4. Mounting a protest amid crowds of pro-monarchy people is probably futile. It’s a great idea for protesters to turn up in pairs and do nothing, except perhaps wear an anti-monarchy badge; a third member of the team can film the arrest. The purpose would be to draw attention to the restrictions on protest in Britain today

  5. As well as an opportunity to crack down on protest, this is also a way for the Met to pretend they can still keep a lid on those pesky anarchists. They got slagged so much after the M26 demo for not being able to stop the smashy smashy, even though the media and the cops had been hyping it loads and they should of known it was going to happen. Far easier than actually stopping black blocs is to pretend they’ll happen and then say that you stopped them from happening. They might as well start saying they’ll take robust action against Dragons and pretend they were successful….

    I like the idea of going and getting nicked then taking them to court. If I was in London I;d be tempted….

  6. I’m a little concerned about your advice on Twitter – “If you’re offered a caution/final warning for violent disorder it means they haven’t got enough evidence to charge – so best not to accept.”

    You do realise a caution is only offered if the offence has been admitted?
    If you are suggesting that people elect for a trial having admitted the offence on interview then I look forward to the trials.

    1. Correct in theory, incorrect in practice.

      Picture this:

      COP: “Now, we know you want to get out of here, so we’ll give you a caution if you just admit to the criminal damage in your interview?”

      Now, on a protest, they will charge if they have enough evidence to secure a conviction. They also charge, alot of the time, when they DONT have enough evidence to secure a conviction. Given that, when it comes to fledgling street-based political movements, the use of deterrent sentencing is a key tool of the police, it is HIGHLY UNLIKELY THEY WILL EVER OFFER YOU A CAUTION BEFORE THE INTERVIEW, ON THE CONDITION THAT YOU ADMIT TO THE ‘CRIME’, IF THEY ACTUALLY BELIEVE THEY HAVE ENOUGH EVIDENCE TO CHARGE AND CONVICT.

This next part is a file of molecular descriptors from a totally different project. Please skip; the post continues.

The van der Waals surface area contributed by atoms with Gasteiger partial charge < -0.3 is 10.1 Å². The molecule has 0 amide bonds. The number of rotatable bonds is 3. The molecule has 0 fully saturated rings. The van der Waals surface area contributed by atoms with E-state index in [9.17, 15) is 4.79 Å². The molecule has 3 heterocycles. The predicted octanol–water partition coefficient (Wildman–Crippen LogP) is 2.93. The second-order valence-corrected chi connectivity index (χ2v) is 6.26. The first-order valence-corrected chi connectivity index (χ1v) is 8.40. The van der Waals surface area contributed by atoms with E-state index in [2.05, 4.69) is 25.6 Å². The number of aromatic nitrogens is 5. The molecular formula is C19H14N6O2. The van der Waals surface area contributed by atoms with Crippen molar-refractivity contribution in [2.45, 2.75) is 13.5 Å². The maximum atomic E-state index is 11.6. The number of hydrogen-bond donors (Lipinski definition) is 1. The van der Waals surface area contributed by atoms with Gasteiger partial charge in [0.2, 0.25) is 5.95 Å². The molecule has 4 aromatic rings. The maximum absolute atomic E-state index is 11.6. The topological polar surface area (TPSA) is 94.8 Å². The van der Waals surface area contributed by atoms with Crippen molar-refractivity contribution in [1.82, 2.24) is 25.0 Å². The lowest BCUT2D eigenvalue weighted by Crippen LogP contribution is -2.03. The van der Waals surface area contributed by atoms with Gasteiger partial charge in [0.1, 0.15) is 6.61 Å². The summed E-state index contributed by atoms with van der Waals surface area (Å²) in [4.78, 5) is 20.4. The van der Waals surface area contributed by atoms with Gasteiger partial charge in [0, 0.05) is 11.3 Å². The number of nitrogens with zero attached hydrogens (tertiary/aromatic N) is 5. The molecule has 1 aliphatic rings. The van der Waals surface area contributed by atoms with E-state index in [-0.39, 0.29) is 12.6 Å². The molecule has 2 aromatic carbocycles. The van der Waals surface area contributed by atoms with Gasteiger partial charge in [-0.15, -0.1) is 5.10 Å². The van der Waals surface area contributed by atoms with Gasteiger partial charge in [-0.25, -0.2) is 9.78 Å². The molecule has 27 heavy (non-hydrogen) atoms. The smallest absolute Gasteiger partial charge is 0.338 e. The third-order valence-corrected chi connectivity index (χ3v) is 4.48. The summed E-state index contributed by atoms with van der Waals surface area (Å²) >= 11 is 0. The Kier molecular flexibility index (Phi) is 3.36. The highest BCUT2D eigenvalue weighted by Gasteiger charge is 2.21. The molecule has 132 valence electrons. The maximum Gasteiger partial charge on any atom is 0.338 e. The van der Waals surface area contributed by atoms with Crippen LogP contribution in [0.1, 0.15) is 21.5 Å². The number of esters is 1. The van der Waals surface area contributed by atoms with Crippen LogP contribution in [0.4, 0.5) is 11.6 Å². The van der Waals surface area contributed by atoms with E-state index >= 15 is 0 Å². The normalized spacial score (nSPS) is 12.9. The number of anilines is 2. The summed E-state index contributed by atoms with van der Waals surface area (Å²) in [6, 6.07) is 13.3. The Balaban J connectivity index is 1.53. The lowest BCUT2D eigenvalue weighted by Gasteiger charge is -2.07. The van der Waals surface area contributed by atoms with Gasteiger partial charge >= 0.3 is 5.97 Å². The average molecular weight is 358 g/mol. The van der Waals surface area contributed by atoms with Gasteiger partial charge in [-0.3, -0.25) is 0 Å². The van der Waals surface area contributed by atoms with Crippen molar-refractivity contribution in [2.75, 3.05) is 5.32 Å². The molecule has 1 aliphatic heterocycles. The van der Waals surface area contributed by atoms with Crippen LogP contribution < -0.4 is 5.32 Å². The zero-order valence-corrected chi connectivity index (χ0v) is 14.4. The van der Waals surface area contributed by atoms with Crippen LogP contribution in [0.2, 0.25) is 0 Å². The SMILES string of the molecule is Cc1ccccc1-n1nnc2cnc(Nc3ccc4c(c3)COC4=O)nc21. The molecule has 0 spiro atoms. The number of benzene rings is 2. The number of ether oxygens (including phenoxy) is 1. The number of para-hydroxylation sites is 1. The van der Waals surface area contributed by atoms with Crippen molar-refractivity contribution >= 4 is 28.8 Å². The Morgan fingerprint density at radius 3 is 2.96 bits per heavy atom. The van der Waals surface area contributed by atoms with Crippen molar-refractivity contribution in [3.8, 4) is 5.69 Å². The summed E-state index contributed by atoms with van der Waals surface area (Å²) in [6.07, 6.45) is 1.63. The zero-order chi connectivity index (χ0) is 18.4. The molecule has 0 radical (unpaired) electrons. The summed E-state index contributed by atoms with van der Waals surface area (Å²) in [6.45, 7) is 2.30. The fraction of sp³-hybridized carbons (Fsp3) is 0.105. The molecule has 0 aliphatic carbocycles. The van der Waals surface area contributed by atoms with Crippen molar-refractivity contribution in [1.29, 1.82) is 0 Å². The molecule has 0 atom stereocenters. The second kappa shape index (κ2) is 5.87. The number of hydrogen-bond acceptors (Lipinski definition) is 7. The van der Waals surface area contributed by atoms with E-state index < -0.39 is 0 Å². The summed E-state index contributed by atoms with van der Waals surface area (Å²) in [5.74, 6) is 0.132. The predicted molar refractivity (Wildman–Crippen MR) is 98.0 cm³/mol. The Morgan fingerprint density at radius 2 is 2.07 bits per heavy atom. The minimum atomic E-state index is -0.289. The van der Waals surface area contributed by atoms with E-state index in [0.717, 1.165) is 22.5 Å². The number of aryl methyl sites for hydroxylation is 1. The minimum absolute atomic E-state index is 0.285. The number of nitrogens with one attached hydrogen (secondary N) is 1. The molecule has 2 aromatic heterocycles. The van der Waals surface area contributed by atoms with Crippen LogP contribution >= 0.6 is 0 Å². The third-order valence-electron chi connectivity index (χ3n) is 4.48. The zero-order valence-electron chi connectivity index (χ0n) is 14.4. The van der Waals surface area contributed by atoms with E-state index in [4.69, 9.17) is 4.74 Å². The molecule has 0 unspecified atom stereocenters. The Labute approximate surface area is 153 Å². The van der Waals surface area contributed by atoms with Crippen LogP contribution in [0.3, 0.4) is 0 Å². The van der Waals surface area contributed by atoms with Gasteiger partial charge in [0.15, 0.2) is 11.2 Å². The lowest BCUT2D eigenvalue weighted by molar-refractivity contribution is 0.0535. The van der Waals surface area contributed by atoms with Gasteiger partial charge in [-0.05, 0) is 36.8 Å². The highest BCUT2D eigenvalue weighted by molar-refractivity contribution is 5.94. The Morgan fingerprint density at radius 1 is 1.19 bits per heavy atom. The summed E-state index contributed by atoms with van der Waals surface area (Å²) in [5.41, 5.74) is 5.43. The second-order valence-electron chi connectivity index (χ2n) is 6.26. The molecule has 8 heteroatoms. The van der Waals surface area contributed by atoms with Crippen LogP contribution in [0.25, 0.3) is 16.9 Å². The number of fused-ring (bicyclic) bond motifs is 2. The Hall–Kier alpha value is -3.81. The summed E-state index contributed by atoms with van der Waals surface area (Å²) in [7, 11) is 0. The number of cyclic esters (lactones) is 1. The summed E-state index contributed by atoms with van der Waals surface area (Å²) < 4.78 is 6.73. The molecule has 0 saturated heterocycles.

However, where you are right, is that if the arrestee has admitted to something in the interview anyway (without being offered a caution before the interview on the condition that they admit to the offence) then it is probably wiser to just take the caution. I have never know this to happen, though. People tend to be charged when they admit to things in the interview and there is evidence to support them doing it.

  7. turn up and demonstrate at your peril tomorrow. I think the thousands of decent law abiding citizens might take the law into their own hands if you attempt to spoil their day

  8. Definitely going. I wasn’t quite sure, but when the Met police implied protesting would become illegal that completely cemented my view.

  9. Bluebottle, that will be the “law-abiding” citizens who regularly break the speed limit and other motoring laws will it?

    Anyway, to attempt to engage you in intelligent debate, can you not see that it is wrong that certain people get to live a life of luxury simply for having been born into a particular family?

  10. bluebottle you contradict yourself first you call them ‘law abiding citizens’ then you say they ‘might take the law into their own hands’ – which one is it ‘law abiding’ or ‘law breaking’?

    In any case I am sure these Royalists would prefer that you referred to them as subjects not citizens, you naughty republican, you. Maybe you should be arrested for your views too, can’t have you talking against the crown!

  11. Presumably the magazine doesn’t do deals with each source that it reproduces, so how does copyright law allow them to re-print editorial content that they don’t own without paying royalties?. . Also, can this law be applied internationally?.